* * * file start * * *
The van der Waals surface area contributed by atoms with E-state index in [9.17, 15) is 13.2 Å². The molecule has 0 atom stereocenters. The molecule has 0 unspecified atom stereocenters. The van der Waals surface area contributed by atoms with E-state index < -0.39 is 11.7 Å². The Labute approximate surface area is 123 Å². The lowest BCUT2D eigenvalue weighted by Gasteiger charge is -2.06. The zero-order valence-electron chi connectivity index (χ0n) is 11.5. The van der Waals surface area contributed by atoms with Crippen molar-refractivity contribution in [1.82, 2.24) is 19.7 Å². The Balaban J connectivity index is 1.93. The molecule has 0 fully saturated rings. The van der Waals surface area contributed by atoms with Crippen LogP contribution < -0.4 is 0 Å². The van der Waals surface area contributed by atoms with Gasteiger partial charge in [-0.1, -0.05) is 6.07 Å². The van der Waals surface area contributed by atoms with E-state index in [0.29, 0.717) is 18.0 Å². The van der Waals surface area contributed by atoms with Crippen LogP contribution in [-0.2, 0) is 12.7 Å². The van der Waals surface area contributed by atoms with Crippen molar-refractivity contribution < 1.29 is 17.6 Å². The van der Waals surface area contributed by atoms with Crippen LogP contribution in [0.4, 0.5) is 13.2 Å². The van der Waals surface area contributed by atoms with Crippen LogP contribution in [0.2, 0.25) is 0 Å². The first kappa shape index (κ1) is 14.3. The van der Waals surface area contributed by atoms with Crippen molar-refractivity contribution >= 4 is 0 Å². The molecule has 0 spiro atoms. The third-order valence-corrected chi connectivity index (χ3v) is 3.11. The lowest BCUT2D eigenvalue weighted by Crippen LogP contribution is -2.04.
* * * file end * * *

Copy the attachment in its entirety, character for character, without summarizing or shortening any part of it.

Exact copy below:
The van der Waals surface area contributed by atoms with E-state index in [9.17, 15) is 13.2 Å². The molecule has 0 atom stereocenters. The molecule has 0 unspecified atom stereocenters. The van der Waals surface area contributed by atoms with E-state index < -0.39 is 11.7 Å². The Labute approximate surface area is 123 Å². The lowest BCUT2D eigenvalue weighted by Gasteiger charge is -2.06. The zero-order valence-electron chi connectivity index (χ0n) is 11.5. The van der Waals surface area contributed by atoms with Crippen molar-refractivity contribution in [1.82, 2.24) is 19.7 Å². The Balaban J connectivity index is 1.93. The molecule has 0 fully saturated rings. The van der Waals surface area contributed by atoms with Crippen LogP contribution < -0.4 is 0 Å². The van der Waals surface area contributed by atoms with Gasteiger partial charge in [-0.1, -0.05) is 6.07 Å². The van der Waals surface area contributed by atoms with E-state index in [0.29, 0.717) is 18.0 Å². The van der Waals surface area contributed by atoms with Crippen LogP contribution in [-0.2, 0) is 12.7 Å². The van der Waals surface area contributed by atoms with Crippen molar-refractivity contribution < 1.29 is 17.6 Å². The van der Waals surface area contributed by atoms with Crippen LogP contribution in [0.4, 0.5) is 13.2 Å². The van der Waals surface area contributed by atoms with Crippen LogP contribution in [0.2, 0.25) is 0 Å². The first kappa shape index (κ1) is 14.3. The van der Waals surface area contributed by atoms with Crippen molar-refractivity contribution >= 4 is 0 Å². The molecule has 0 spiro atoms. The third-order valence-corrected chi connectivity index (χ3v) is 3.11. The lowest BCUT2D eigenvalue weighted by Crippen LogP contribution is -2.04.